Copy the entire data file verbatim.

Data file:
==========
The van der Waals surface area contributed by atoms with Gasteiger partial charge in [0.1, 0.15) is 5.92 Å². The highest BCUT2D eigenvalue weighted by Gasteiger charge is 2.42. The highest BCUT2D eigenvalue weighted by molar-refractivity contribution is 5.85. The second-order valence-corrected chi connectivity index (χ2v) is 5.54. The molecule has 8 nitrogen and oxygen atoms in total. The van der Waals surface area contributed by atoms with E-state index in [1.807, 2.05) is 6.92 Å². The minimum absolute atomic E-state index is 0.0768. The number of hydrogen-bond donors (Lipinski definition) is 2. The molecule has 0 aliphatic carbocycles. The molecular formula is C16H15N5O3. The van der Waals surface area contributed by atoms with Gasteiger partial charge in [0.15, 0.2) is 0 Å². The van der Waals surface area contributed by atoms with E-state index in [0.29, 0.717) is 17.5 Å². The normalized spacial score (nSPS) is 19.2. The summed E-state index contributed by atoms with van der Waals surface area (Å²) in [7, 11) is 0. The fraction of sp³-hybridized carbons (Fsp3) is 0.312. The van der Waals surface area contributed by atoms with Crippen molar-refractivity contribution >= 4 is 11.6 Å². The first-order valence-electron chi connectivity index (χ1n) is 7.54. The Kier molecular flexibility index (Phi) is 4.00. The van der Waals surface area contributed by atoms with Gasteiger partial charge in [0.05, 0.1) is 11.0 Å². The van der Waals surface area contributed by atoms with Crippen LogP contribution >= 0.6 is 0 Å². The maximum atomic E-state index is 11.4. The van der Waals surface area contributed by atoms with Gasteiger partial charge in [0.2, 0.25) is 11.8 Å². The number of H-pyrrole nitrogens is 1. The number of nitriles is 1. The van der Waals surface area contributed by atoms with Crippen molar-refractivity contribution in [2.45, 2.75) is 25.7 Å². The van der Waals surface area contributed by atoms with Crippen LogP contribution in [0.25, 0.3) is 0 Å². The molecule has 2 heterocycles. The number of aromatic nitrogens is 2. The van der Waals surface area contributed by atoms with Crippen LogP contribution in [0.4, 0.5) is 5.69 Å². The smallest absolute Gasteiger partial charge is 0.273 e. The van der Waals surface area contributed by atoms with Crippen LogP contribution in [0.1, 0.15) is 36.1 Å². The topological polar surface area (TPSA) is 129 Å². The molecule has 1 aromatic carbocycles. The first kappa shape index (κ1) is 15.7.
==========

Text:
The van der Waals surface area contributed by atoms with Gasteiger partial charge in [0.1, 0.15) is 5.92 Å². The highest BCUT2D eigenvalue weighted by Gasteiger charge is 2.42. The highest BCUT2D eigenvalue weighted by molar-refractivity contribution is 5.85. The second-order valence-corrected chi connectivity index (χ2v) is 5.54. The molecule has 8 nitrogen and oxygen atoms in total. The van der Waals surface area contributed by atoms with E-state index in [1.807, 2.05) is 6.92 Å². The minimum absolute atomic E-state index is 0.0768. The number of hydrogen-bond donors (Lipinski definition) is 2. The molecule has 0 aliphatic carbocycles. The molecular formula is C16H15N5O3. The van der Waals surface area contributed by atoms with Gasteiger partial charge in [0.15, 0.2) is 0 Å². The van der Waals surface area contributed by atoms with E-state index in [0.29, 0.717) is 17.5 Å². The normalized spacial score (nSPS) is 19.2. The summed E-state index contributed by atoms with van der Waals surface area (Å²) in [7, 11) is 0. The fraction of sp³-hybridized carbons (Fsp3) is 0.312. The van der Waals surface area contributed by atoms with Crippen molar-refractivity contribution >= 4 is 11.6 Å². The first-order valence-electron chi connectivity index (χ1n) is 7.54. The Kier molecular flexibility index (Phi) is 4.00. The van der Waals surface area contributed by atoms with Gasteiger partial charge in [0.05, 0.1) is 11.0 Å². The van der Waals surface area contributed by atoms with Crippen LogP contribution >= 0.6 is 0 Å². The maximum atomic E-state index is 11.4. The van der Waals surface area contributed by atoms with Gasteiger partial charge in [0.2, 0.25) is 11.8 Å². The number of H-pyrrole nitrogens is 1. The number of nitriles is 1. The van der Waals surface area contributed by atoms with Crippen molar-refractivity contribution in [2.45, 2.75) is 25.7 Å². The van der Waals surface area contributed by atoms with Crippen LogP contribution in [0.25, 0.3) is 0 Å². The molecule has 2 heterocycles. The number of aromatic nitrogens is 2. The van der Waals surface area contributed by atoms with Crippen LogP contribution in [0.4, 0.5) is 5.69 Å². The smallest absolute Gasteiger partial charge is 0.273 e. The van der Waals surface area contributed by atoms with Crippen LogP contribution in [0.1, 0.15) is 36.1 Å². The topological polar surface area (TPSA) is 129 Å². The molecule has 1 aromatic carbocycles. The first kappa shape index (κ1) is 15.7.